STEVE: There is no Cling America and Non-Cling America, there is only the United States of America!


STEPHANOPOULOS: Senator Clinton, when Bill Richardson called you to say he was endorsing Barack Obama, you told him that Senator Obama can't win. I'm not going to ask you about that conversation. I know you don't want to talk about it.

STEVE: In fact, I'll only ask you about things you want to talk about. Any suggestions?

STEPHANOPOULOS: But a simple yes-or-no question: Do you think Senator Obama can beat John McCain or not?

CLINTON: Well, I think we have to beat John McCain, and I have every reason to believe we're going to have a Democratic president and it's going to be either Barack or me. And we're going to make that happen.

STEPHANOPOULOS: But the question is, do you think Senator Obama can do that? Can he win?

CLINTON: Yes. Yes. Yes.

STEVE: But she's thinking No, No, No.

STEPHANOPOULOS: Senator Obama, do yo think Senator Clinton can win?

OBAMA: Absolutely.

Let me just pick up on a couple of things that Senator Clinton said, though, because during the course of the last few days, you know, she's said I'm elitist, out of touch, condescending. Let me be absolutely clear. It would be pretty hard for me to be condescending towards people of faith, since I'm a person of faith and have done more than most other campaigns in reaching out specifically to people of faith, and have written about how Democrats make an error when they don't show up and speak directly to people's faith, because I think we can get those votes, and I have in the past.

The same is true with respect to gun owners. I have large numbers of sportsmen and gun owners in my home state, and they have supported me precisely because I have listened to them, and I know them well.

STEVE: In fact, I shot a man in Reno once . . .

OBAMA: So the problem that we have in our politics, which is fairly typical, is that you take one person's statement, if it's not properly phrased, and you just beat it to death. And that's what Senator Clinton's been doing over the last four days. And I understand that.

STEVE: Because I do it too.

OBAMA: And Senator Clinton's right. She has gone through this. You know, I recall when back in 1992, when she made a statement about how, what do you expect, should I be at home baking cookies?

STEVE: He didn't just say that.

OBAMA: And people attacked her for being elitist and this and that.

STEVE: He didn't just say that.

OBAMA: And I remember watching that on TV and saying, well, that's not who she is; that's not what she believes; that's not what she meant.

STEVE: Wink, wink.

OBAMA: And I'm sure that that's how she felt as well.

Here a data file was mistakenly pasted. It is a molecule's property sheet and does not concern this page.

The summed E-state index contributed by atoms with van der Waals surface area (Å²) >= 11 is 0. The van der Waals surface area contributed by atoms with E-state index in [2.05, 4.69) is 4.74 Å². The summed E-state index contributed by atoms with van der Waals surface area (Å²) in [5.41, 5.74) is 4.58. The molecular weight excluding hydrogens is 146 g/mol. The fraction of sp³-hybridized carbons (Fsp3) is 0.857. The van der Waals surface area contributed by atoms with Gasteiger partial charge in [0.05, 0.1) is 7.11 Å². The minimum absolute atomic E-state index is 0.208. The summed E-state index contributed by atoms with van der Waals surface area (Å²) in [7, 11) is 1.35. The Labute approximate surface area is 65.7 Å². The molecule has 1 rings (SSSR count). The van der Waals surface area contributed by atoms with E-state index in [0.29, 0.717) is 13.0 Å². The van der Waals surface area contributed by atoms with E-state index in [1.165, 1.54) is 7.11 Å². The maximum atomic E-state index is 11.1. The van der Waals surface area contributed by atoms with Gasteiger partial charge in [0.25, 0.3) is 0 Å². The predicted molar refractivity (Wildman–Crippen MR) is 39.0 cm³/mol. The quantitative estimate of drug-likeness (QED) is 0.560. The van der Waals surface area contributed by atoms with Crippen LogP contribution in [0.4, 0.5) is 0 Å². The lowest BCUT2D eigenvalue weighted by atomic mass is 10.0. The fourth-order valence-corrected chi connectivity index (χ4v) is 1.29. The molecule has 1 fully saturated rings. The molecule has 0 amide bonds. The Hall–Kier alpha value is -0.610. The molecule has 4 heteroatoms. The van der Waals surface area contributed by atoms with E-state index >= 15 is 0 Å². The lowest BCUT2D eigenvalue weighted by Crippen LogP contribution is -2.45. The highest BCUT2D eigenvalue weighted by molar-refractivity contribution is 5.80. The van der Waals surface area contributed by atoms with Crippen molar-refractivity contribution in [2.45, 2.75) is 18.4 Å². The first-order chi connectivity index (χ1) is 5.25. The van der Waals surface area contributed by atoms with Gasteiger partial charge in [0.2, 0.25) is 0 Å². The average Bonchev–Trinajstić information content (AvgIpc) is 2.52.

STEVE: He didn't just say that.

OBAMA: But the problem is that that's the kind of politics that we've been accustomed to. And I think Senator Clinton learned the wrong lesson from it, because she's adopting the same tactics.

STEVE: No he didn't.

OBAMA: What the American people want are not distractions.

STEVE: Like slyly insinuating ancient cookie-baking comments into the campaign.

CLINTON: Well, first of all, I want to be very clear. My comments were about your remarks. And I think that's important, because it wasn't just me responding to them, it was people who heard them, people who felt as though they were aimed at their values, their quality of life, the decisions that they have made.


GIBSON: Senator Obama, since you last debated, you made a significant speech in this building on the subject of race and your former pastor, the Reverend Jeremiah Wright.

STEVE: Hey, when I said we should have a conversation about race, I didn't mean, you know, like right now.

GIBSON: And you said subsequent to giving that speech that you never heard him say from the pulpit the kinds of things that so have offended people.

But more than a year ago, you rescinded the invitation to him to attend the event when you announced your candidacy. He was to give the invocation. And according to the reverend, I'm quoting him, you said to him, "You can get kind of rough in sermons. So what we've decided is that it's best for you not to be out there in public." I'm quoting the reverend. But what did you know about his statements that caused you to rescind that invitation?

OBAMA: Well -

GIBSON: And if you knew he got rough in sermons, why did it take you more than a year to publicly disassociate yourself from his remarks?

STEVE: Because I was so busy disassociating myself from Tony Rezko.

OBAMA: Well, understand that I hadn't seen the remarks that ended up playing on YouTube repeatedly.

STEVE: I was too busy looking at Hillary's sniper remarks playing on YouTube repeatedly.

OBAMA: This was a set of remarks that had been quoted in Rolling Stone magazine and we looked at them and I thought that they would be a distraction since he had just put them forward.

STEVE: You know, a distraction from my campaign message of hope and unity.

OBAMA: But, Charlie, I've discussed this extensively. Reverend Wright is somebody who made controversial statements but they were not of the sort that we saw that offended so many Americans. And that's why I specifically said that these comments were objectionable; they're not comments that I believe in. And I disassociated myself with them.